Let me start this post off by laying out my rooting interests when it comes to hockey. I'm a San Jose Sharks fan and season ticket holder. As an American hockey fan, I'd like Team USA to win the gold medal, but it's not a life-and-death rooting interest for me; the Stanley Cup takes precedence. With that in mind, my main goal for these Olympics is to watch some really great hockey and hope that the key Sharks players don't get hurt.
Like any hockey fan, I spent all day looking forward to the Canada-Russia game. I really didn't care who won; there are players on both teams that I regularly support as Sharks and guys that I just like as hockey players. If anything, I just wanted to see a competitive, hard-fought tilt that exemplified the strength and skill of both teams.
That was mistake #1. After the first period, I thought the Russians would pull Evgeni Nabokov (get those bad games out now, Nabby!) and we'd see them claw back to try and grab some of the momentum for a fairly entertaining final two periods. What we got, however, was passionless, mistake-prone hockey filled with lazy backchecking and selfish puck-possession. Team Canada may have come out flying to start, but you could tell that the Russians were off the game from the beginning. They lacked jump, they lacked efficiency, but most importantly, they lacked heart. They weren't skating and they weren't hitting -- two key aspects of winning any high-profile match-up.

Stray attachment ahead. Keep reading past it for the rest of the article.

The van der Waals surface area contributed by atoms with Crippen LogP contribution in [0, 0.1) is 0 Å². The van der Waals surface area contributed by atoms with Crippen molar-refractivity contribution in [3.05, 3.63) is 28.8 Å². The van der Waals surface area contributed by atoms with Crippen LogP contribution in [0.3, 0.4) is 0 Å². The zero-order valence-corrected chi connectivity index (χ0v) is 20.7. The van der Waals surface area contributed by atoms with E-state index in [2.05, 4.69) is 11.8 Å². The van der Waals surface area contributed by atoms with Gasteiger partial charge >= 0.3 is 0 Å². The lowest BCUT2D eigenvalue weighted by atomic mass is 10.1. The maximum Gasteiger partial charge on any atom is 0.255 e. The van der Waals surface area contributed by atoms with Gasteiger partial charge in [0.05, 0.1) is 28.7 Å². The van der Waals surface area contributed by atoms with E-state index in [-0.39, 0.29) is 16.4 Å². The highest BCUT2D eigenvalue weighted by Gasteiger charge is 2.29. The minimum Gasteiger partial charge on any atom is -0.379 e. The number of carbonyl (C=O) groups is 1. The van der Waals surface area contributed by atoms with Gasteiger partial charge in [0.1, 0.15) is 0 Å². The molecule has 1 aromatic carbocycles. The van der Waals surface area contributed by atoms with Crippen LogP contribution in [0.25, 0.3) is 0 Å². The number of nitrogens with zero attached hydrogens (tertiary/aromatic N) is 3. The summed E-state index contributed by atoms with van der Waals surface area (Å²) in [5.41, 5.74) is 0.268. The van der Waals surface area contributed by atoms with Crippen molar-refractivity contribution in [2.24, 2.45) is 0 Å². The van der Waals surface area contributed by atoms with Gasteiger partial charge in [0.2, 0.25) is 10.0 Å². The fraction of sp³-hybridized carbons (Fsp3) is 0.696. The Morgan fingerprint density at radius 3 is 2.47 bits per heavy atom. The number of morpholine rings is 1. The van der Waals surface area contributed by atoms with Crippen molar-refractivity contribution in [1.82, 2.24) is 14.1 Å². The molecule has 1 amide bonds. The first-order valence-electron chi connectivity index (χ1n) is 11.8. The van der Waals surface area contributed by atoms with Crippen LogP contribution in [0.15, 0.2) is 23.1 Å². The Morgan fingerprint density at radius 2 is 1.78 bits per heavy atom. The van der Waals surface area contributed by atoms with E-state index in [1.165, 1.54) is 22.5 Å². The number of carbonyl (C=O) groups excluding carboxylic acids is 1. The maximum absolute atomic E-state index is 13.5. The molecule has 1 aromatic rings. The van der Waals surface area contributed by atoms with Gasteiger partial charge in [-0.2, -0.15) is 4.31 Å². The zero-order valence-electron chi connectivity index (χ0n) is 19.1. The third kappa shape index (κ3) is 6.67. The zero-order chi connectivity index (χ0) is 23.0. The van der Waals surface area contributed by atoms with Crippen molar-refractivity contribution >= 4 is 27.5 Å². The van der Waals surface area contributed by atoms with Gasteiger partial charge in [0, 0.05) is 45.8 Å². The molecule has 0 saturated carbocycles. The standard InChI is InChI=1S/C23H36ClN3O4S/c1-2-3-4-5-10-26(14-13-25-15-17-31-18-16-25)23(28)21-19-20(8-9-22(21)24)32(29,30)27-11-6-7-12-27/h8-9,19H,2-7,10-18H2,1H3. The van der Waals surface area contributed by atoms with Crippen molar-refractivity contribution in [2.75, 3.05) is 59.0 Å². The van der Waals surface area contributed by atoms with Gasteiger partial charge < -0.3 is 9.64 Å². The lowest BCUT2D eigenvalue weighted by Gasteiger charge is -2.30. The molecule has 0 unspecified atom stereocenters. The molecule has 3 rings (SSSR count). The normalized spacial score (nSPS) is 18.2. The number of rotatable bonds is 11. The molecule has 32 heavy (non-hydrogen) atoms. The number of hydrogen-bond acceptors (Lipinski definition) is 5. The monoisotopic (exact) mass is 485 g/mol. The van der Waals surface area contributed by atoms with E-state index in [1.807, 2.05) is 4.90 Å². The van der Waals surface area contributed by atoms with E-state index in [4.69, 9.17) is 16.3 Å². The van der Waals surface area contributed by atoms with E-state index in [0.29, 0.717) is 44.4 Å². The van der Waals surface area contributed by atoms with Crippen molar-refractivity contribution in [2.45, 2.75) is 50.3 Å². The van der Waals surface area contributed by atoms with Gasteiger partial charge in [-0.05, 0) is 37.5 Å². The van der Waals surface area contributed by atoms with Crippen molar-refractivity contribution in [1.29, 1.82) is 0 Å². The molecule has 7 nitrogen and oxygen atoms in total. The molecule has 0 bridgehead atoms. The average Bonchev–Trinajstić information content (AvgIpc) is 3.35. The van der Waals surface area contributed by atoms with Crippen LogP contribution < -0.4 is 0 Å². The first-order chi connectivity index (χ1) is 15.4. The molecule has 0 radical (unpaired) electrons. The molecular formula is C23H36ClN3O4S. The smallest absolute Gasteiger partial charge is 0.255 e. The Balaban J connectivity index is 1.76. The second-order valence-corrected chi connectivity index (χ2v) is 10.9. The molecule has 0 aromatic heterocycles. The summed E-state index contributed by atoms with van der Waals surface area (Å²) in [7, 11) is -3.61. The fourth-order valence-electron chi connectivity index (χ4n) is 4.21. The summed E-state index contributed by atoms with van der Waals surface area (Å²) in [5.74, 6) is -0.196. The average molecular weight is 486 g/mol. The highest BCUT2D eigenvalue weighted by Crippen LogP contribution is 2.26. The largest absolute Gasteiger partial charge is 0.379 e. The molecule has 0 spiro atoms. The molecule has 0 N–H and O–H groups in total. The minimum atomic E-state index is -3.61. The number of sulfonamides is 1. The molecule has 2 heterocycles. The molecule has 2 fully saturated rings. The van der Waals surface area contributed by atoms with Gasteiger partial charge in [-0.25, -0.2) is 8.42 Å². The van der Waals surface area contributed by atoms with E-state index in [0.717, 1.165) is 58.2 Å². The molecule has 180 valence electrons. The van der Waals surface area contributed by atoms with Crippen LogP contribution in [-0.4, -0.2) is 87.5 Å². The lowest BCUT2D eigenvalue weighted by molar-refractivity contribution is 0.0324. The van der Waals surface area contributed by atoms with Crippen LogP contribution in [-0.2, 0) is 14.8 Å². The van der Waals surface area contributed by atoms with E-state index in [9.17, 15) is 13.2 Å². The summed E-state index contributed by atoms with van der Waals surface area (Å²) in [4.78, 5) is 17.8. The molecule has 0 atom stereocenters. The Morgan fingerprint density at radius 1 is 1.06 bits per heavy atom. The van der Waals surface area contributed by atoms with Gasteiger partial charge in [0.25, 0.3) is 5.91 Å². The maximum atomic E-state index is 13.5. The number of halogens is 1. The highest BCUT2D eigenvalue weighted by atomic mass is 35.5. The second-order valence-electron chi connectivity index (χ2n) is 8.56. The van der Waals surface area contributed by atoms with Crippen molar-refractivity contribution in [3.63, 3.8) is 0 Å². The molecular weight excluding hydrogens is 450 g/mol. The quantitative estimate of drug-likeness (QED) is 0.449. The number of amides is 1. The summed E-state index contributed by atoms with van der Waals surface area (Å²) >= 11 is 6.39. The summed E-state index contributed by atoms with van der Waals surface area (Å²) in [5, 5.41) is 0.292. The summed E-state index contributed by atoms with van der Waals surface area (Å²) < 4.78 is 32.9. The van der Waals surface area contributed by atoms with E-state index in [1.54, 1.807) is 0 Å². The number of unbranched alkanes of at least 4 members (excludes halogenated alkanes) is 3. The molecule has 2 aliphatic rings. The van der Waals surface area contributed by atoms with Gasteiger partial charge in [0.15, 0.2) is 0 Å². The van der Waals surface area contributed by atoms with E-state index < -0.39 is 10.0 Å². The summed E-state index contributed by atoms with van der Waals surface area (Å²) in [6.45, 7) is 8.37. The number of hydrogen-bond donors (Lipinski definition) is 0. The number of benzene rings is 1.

Following the Slovakia loss, Team Russia coach Vyacheslav Bykov called the Russian roster passionless and said they were essentially shadows on the ice. He singled out Alex Ovechkin as one of the few leaders on the team, and I figured that in those big-time showdown against Canada, the one guarantee we'd get was that Ovechkin would be flying.
That was mistake #2, and I think a bigger surprise than the overall heartless Russian plan.
Love him or hate him, there's no question that Ovechkin plays each shift like it's his last. Heck, he lives life that way. For him to be caught flat-footed, without making a big hit or driving the net, just seemed strange, and it was beyond disappointing. Greg Wyshynski summed it up best when he called Ovechkin's performance pathetic, and it's one of the rare times when we saw listless play from a guy who seems excited every time his blades touch the ice. It'll be curious to see what Caps fans think about this. While there's no doubt that these were team events, that's two big elimination games where Ovechkin led his mates to spectacular embarrassments.
The thing is, the score could have been the same but Ovechkin could have skated off the rink with his dignity in tact. We've seen countless times where a team collapses but one or two key leaders leave valiant, gut-check efforts on the ice. That's what Ovechkin did against Slovakia. There was no repeat performance against Canada.
In the end, this reminded me of, ironically, Game 7 of last year's Pittsburgh Penguins/Washington Capitals series as well as the infamous Patrick Roy meltdown when the Colorado Avalanche got blown out against the Detroit Red Wings in 2002. We were robbed of a classic game, but the Russians were robbed of their dignity -- and for a hockey superpower transitioning from the Sergei Fedorov/Pavel Bure era to the Ovechkin/Evgeni Malkin era, that's not a good sign.